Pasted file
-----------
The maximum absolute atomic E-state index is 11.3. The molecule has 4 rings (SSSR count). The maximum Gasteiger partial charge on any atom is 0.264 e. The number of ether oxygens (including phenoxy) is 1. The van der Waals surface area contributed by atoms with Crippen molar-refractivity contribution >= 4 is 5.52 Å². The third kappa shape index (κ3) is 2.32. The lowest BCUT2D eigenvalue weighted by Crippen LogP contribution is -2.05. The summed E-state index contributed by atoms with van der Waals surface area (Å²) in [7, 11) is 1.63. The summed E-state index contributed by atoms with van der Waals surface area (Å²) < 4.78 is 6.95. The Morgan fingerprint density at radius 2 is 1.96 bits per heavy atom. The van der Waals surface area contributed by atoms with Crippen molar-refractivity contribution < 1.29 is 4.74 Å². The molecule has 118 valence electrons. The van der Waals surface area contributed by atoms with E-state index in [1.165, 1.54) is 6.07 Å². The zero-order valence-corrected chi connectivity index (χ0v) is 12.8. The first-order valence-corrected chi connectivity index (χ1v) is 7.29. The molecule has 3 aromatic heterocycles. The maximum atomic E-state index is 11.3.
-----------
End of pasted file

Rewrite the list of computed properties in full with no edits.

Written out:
The maximum absolute atomic E-state index is 11.3. The molecule has 4 rings (SSSR count). The maximum Gasteiger partial charge on any atom is 0.264 e. The number of ether oxygens (including phenoxy) is 1. The van der Waals surface area contributed by atoms with Crippen molar-refractivity contribution >= 4 is 5.52 Å². The third kappa shape index (κ3) is 2.32. The lowest BCUT2D eigenvalue weighted by Crippen LogP contribution is -2.05. The summed E-state index contributed by atoms with van der Waals surface area (Å²) in [7, 11) is 1.63. The summed E-state index contributed by atoms with van der Waals surface area (Å²) < 4.78 is 6.95. The Morgan fingerprint density at radius 2 is 1.96 bits per heavy atom. The van der Waals surface area contributed by atoms with Crippen molar-refractivity contribution < 1.29 is 4.74 Å². The molecule has 118 valence electrons. The van der Waals surface area contributed by atoms with E-state index in [1.165, 1.54) is 6.07 Å². The zero-order valence-corrected chi connectivity index (χ0v) is 12.8. The first-order valence-corrected chi connectivity index (χ1v) is 7.29. The molecule has 3 aromatic heterocycles. The maximum atomic E-state index is 11.3.